In that forest lived a jackal with his wife. They used to catch mice on the riverbank as they would come to drink water. One day, while waiting for the mice, they saw the bull come down to the same stretch of river for a drink. The she-jackal saw the bull’s hanging testicles and said to her husband, “Do you see those two lumps of flesh hanging from that bull. They will fall in a moment, or a few hours at most. I want to eat those. So please follow him and bring them to me.”
“My dear,” said the jackal, “nobody knows about these lumps. Perhaps they will fall someday, perhaps not. Why send me on a fool’s errand? I would rather stay here with you and eat the mice that we come across. They follow this trail. And if I were to go after these lumps of flesh, somebody else would come here and we would lose our prime spot. A bird in hand is better than two in the bush.”
“Come on,” said she, “don’t be a coward, satisfied with these little mice. We always ought to be energetic, a man especially. Luck favors the brave, so unless we take action to follow this being, how would we get to eat these the tasty flesh? And as for your saying: ‘Perhaps they will fall, perhaps not,’ that, too, is wrong. Remember that God helps those who help themselves. Besides, I am dreadfully tired of mouse-flesh, and these two lumps of meat are plainly on the point of falling. You must not refuse me.”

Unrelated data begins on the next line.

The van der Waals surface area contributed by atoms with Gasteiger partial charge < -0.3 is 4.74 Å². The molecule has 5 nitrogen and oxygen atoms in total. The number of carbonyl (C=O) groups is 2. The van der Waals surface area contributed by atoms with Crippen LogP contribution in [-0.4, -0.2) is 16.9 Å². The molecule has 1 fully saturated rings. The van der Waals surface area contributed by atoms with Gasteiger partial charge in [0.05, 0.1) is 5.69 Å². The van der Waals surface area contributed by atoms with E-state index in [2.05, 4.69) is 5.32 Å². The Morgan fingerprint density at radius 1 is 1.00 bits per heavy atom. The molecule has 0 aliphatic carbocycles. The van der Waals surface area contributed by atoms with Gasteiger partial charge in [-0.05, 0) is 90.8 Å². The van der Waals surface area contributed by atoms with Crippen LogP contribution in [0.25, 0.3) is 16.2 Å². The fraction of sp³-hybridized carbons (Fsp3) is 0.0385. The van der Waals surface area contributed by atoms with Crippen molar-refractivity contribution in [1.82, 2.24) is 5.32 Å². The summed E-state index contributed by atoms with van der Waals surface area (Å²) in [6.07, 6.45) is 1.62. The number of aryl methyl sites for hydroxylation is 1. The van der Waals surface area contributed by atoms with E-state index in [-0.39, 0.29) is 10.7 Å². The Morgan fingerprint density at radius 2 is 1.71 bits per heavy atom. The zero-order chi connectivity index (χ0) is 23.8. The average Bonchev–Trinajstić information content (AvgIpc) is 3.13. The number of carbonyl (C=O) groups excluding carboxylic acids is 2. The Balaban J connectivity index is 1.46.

So when he had listened to this, the jackal left his spot on the riverbank and followed the bull. Well, there is wisdom in the saying that a man is his master only till the point when his woman goads him against his will. Wife’s talk can make a man do many things that he would not have done otherwise.
The jackal spent many years wandering with his wife after the bull. But his testicles did not fall. At last in the fifteenth year, the jackal was able to convince his wife that they will not fall in the future either. So in utter gloom, they finally gave up the chase and returned to the old mouse-trail.